Eli and I became vegetarians a little over a year ago after reading the book Eating Animals, by Jonathan Safran Foer, and then learning more about how healthy a vegetable-based diet is. While becoming vegetarian was the most obvious change this book influenced, the more important shift it began was in making me more conscientious about what I eat–where my food comes from, how it makes me feel when I eat it, and the impact my eating has on the rest of the world.
Truth be told, it was easy to stop eating meat, and vegetarianism is both good for your health and good for the planet, but there are other changes that continue to be much harder for me. I struggle with wanting to be ethically consistent but also recognize the many challenges of time, information, and resources that are required to make healthy and responsible decisions about my food and what I feed my kids. Learning how to navigate this desire to eat responsibly has become a major project of mine.
As we all undertake this in different ways I think it’s worth noting that eating is not a neutral activity. There are political, social, and ethical ramifications to anything that takes place within an economy–our food system being no exception. It may appear that the extremists are those whose diets are the most unlike the average,* but within our social systems those who do nothing are actually speaking volumes about the acceptability of our current food system. We don’t have to give up all animal products or produce all our own food in order to make real changes for ourselves and for our world. If idle hands are the devil’s playground then complacency must be the devil’s currency. Moreover, complacency is a luxury that anyone who has to wonder where her next meal is coming from or whether he’ll be able to feed his children does not have.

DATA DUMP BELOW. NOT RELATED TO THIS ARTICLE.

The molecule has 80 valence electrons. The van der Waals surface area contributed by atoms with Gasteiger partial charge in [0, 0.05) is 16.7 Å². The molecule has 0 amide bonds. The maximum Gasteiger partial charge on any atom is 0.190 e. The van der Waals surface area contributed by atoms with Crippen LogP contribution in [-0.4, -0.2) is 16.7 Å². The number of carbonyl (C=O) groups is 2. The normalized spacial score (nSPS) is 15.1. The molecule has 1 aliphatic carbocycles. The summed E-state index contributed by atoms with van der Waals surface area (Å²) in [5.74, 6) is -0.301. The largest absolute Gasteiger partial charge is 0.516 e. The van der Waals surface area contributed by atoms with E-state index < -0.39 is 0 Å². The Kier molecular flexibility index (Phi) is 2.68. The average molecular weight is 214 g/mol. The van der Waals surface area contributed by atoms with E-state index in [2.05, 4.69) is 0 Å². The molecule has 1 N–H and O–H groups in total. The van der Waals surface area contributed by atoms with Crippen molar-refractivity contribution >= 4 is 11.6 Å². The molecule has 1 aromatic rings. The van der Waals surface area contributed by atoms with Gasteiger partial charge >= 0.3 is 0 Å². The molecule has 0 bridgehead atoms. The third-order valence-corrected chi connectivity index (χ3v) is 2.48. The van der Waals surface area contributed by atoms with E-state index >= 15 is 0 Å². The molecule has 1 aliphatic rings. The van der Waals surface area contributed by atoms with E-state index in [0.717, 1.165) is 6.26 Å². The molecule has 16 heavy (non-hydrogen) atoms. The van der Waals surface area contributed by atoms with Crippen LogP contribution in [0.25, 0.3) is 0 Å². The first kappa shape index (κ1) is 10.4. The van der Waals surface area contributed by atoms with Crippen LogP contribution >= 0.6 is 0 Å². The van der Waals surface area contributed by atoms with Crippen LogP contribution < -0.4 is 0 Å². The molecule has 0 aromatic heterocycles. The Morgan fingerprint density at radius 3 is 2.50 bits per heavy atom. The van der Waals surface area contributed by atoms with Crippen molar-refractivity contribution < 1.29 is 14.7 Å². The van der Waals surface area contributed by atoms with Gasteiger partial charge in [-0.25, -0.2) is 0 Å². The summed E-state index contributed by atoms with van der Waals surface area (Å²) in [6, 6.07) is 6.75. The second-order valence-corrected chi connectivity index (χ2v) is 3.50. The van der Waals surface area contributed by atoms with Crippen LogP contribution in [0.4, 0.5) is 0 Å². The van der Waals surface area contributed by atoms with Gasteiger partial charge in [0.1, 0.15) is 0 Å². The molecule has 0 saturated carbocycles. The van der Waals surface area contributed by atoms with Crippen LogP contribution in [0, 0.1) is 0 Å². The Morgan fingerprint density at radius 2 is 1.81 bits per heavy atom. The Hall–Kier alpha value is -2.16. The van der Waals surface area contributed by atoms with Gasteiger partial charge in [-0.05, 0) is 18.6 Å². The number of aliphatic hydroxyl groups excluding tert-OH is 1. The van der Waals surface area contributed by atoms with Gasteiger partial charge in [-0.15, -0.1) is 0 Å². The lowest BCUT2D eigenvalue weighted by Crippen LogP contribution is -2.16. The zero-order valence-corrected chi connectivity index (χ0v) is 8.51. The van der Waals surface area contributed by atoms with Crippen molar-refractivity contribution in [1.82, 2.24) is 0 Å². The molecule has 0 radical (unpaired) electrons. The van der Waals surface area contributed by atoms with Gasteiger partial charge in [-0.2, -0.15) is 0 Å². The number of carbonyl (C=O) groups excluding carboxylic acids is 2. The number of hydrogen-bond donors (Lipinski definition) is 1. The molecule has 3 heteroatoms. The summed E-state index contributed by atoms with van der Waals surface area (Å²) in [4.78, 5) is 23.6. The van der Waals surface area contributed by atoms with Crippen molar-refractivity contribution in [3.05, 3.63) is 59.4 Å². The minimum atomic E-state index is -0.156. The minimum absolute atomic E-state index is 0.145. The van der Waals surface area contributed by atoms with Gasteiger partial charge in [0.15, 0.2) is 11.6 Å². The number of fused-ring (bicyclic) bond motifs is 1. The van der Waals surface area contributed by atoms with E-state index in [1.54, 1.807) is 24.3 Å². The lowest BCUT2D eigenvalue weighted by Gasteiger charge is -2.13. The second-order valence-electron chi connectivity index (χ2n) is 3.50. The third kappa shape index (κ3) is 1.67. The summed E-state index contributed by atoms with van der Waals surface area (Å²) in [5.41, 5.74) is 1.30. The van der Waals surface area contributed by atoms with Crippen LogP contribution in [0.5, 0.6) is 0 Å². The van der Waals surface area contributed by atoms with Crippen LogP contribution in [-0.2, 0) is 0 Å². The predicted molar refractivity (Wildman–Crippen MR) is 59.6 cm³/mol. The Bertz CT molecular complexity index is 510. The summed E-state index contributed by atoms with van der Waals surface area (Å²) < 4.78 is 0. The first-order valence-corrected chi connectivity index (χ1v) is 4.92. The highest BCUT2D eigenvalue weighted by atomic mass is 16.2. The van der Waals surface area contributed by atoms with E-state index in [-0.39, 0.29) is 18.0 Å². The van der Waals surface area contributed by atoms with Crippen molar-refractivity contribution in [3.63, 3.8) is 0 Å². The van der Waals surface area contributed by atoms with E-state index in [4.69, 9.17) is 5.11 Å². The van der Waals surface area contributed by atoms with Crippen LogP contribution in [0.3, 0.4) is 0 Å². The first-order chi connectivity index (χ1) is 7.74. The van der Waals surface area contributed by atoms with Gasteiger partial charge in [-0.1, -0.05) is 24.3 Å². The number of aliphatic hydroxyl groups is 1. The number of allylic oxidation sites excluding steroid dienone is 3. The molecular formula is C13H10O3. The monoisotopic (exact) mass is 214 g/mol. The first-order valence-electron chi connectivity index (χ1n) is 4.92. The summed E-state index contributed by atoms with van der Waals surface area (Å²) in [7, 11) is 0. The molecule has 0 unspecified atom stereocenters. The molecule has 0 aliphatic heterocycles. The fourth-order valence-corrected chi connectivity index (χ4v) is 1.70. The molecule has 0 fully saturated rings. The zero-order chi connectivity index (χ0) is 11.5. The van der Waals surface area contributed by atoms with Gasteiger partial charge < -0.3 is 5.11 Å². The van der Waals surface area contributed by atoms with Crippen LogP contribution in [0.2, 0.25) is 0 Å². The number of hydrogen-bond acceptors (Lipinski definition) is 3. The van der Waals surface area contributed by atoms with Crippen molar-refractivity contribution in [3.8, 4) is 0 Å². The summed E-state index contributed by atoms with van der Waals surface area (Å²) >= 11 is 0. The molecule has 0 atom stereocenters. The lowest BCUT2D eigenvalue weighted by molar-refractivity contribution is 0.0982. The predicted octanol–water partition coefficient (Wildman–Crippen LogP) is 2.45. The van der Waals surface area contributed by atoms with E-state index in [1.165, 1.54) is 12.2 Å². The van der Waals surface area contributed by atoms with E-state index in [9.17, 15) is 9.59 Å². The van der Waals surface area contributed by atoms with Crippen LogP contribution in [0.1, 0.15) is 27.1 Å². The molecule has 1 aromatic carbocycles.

In the book of Genesis God gives humans stewardship over all God’s creation so that we can keep it and preserve it. To me that means not turning God’s gift of creation into either a cesspool or something that is reserved for the enjoyment of some and not others–neither of which are things intentionally done, but are more often the byproduct of carelessness. No feed-lot of 30,000 head of cattle set out to pollute the land and poison nearby water sources, but rather to feed as many people at the highest profit possible, which itself is not the harm. The harm in this case is the unintended but well-documented fact that the byproducts of industrial agriculture do real harm to the land and its inhabitants.
Chances are you do care about food, or you probably haven’t made it this far through my polemic. You might be an ethical vegetarian, or even an ethical meat eater. You might volunteer with a local feeding program or shop at a farmer’s market, supporting sustainable food systems. You might eat most of your meals out but hope to cook more with whole ingredients in the future. You might pray blessings on the food you do have and ask that God might help you discern how to do better. There is no easy solution to eating responsibly and to pretend that there is is to live in ignorance of the complexity of our food system and the great burden it places on the land, and the vast numbers of folk who it fails.
In the end what I have is my faith and my willingness to pursue positive and life-giving choices even if they are small and incremental. How have you cared about food? What do you do to eat responsibly? Do you disagree with me? Your opinions and comments are strongly encouraged.